Patent litigation, COVID-19 send Cochlear into the red with $238m loss

Patent litigation, COVID-19 send Cochlear into the red with $238m loss

Hearing implant maker Cochlear (ASX: COH) has reported its first ever loss since listing on the ASX almost 25 years ago, as a US court battle and suspended surgeries due to COVID-19 weighed heavily on its results in FY20.

The Sydney-based group has today announced a $238.3 million loss, down 186 per cent from a profit of $276.7 million in FY19.

The bulk of this sharp drop can be explained by a US patent infringement case brought by two research institutes that compete with Cochlear, which led a District Court to order US$268 million (AUD$371 million) in damages.

After losing an appeal on the decision in March, Cochlear is now taking its legal activities up a notch through an appeal to the US Supreme Court.

A US$75 million (AUD$104 million) settlement was also reached for prejudgment interest and attorneys' fees with the Alfred E. Mann Foundation for Scientific Research (AMF) and Advanced Bionics, but the money is in escrow pending the outcome of Cochlear's appeal.

In a letter to shareholders released today, CEO Dig Howitt and chairman Rick Holliday-Smith claimed the amount of damages awarded was "out of proportion".

"If Cochlear's Supreme Court appeal is successful, there may be a new trial to redetermine the quantum of damages," Howitt and Holliday-Smith said.

"As the patent at issue in the litigation has expired, the judgment will not disrupt Cochlear's business or customers in the US."

The rest of the negative shift in performance is due to the impacts of COVID-19, with implant sales going from a 13 per cent rise in the first half to a decline of 60 per cent in April.

"The impact of COVID-19 on profitability was significant with underlying net profit declining by 42 per cent to $153.8 million," the Cochlear leaders said.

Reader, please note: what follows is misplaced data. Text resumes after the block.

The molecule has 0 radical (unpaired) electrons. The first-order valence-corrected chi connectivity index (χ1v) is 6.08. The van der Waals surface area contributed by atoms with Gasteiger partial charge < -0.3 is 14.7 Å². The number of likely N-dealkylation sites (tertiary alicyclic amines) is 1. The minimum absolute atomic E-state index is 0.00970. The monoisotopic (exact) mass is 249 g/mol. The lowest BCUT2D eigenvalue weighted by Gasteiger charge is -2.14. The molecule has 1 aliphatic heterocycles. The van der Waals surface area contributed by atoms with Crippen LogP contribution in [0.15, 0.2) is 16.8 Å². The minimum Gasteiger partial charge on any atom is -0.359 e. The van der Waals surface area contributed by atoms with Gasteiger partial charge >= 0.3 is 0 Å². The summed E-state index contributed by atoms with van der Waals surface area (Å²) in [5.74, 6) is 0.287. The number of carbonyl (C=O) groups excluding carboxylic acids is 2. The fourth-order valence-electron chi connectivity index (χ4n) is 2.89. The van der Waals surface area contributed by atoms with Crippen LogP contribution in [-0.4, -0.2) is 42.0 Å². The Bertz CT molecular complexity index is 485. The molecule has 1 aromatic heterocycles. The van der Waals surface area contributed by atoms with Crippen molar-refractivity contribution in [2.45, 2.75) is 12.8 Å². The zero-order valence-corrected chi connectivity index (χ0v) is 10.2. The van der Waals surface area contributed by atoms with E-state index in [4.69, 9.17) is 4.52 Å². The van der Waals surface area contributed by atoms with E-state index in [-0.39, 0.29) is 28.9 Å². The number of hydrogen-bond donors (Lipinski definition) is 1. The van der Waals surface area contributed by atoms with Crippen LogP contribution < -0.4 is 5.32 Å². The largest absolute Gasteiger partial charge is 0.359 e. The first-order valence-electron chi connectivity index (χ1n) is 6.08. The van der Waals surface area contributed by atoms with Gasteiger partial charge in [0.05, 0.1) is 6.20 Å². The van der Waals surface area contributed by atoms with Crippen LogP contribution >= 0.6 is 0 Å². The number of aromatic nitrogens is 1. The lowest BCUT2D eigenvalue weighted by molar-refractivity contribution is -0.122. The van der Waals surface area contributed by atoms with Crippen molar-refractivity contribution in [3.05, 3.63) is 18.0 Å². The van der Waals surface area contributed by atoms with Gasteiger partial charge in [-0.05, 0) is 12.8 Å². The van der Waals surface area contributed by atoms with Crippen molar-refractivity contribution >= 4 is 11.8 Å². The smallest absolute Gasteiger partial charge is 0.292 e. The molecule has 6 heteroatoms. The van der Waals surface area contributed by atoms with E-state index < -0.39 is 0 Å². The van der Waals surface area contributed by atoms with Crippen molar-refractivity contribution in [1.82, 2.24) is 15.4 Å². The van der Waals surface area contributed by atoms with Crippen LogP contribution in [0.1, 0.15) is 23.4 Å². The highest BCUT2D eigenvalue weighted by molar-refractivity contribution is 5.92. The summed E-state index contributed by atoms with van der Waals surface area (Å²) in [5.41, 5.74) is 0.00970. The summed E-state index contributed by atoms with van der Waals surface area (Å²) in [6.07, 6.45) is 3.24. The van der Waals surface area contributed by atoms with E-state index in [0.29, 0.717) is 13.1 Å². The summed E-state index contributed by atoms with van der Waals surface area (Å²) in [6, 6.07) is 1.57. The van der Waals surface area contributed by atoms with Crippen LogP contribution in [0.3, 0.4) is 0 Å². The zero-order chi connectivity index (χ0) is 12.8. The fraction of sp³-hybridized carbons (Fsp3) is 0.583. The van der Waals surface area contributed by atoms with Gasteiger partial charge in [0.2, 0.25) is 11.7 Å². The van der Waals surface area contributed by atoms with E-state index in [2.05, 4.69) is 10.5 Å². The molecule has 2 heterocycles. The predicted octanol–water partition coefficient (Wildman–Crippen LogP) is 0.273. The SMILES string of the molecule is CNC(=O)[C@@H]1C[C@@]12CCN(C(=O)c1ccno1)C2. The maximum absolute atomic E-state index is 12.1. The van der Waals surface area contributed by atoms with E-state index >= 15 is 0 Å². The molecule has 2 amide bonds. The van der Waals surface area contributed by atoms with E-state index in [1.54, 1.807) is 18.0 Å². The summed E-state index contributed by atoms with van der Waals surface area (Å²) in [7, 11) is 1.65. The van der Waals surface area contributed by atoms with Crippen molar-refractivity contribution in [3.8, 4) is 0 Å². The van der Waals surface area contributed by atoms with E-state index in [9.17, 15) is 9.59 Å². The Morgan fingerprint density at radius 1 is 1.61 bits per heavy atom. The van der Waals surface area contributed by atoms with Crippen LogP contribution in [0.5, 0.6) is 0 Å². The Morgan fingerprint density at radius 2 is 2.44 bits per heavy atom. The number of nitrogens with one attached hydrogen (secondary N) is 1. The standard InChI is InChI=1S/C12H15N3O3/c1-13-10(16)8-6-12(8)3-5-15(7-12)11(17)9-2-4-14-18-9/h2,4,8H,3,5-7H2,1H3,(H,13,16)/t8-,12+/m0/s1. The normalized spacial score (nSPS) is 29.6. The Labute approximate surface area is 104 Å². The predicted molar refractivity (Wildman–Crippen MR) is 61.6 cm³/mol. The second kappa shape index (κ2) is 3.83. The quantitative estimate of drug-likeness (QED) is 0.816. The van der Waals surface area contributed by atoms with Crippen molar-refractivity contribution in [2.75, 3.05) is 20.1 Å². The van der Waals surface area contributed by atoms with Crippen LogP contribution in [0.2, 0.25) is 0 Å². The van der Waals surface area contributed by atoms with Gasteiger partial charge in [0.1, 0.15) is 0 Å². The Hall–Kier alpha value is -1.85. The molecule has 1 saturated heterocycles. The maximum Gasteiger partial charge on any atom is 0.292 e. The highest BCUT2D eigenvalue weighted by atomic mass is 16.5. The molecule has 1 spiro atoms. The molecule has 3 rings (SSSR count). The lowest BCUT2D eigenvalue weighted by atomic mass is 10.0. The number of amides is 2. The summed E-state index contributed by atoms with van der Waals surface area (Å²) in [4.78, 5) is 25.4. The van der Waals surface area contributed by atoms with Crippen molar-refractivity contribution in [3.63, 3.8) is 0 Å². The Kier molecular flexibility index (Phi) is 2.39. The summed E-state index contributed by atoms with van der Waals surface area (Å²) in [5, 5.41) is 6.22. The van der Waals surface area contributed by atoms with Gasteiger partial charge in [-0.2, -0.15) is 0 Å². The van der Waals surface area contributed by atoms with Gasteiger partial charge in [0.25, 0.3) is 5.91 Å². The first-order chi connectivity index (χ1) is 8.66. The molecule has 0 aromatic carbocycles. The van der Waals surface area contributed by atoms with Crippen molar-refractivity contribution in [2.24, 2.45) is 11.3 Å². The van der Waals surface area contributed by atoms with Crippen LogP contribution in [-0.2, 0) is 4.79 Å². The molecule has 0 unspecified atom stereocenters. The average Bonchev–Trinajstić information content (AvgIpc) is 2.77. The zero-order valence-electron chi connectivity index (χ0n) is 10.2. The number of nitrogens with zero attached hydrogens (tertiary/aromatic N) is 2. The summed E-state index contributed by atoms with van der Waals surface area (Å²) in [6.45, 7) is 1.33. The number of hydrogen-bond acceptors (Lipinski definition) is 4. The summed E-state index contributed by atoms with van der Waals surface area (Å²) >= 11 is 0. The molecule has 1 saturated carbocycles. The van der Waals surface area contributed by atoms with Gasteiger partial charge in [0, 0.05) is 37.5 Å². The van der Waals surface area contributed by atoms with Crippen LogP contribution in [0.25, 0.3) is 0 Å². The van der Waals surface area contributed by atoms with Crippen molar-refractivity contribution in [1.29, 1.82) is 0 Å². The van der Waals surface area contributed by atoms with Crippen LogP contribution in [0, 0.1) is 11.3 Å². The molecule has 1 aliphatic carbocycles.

Sales revenue for FY20 fell 6 per cent to $1.4 billion, although in constant currency terms it fell by 11 per cent. In the second half revenue was down by more than a fifth.

But the trading trend has improved since May with surgeries restarting across most markets, and in June-July cochlear implant revenue was only down 15 per cent year-on-year.

"For the developed markets, unit volumes were in line with last year for the June/July trading period, reflecting both a return to surgery and marketshare gains," Howitt and Holliday-Smith said.

"While the resumption of surgeries in the US, Germany, Japan and northern Europe has been quite rapid, there are still a number of markets with lower levels of surgery activity including the UK, Italy and Spain.

In contrast, volumes were down 50 per cent year-on-year for Cochlear's emerging markets, although circumstances vary greatly from country to country.

"Surgeries in China are growing quickly, and we remain committed to continuing to invest in further growth," the pair said.

"In other markets, including India and Latin America, surgeries have remained very low as COVID-19 cases continue to grow."

The group added it expected $23.6 million in coronavirus-related government assistance from a number of countries.

It has now been just over six months since Cochlear - like most ASX-listed companies - started to factor COVID-19 into its guidance.

On February 11 the company reduced its earnings forecast by around $15 million due to expected impacts from the virus in greater China, but if that result materialised it would have still been a 2-9 per cent increase year-on-year. In mid-March Cochlear bit the bullet like so many and withdrew its guidance.

This was swiftly followed by a $1.1 billion capital raising that was well received, and the company has continud on its course of reinvestment with $185 million spent on R&D in FY20. In July the company also received US FDA approvals for four new products.

COH shares were up 6.15 per cent to $210.50 each at 10:35am AEST. 

Updated at 10:35am AEST on 18 August 2020.

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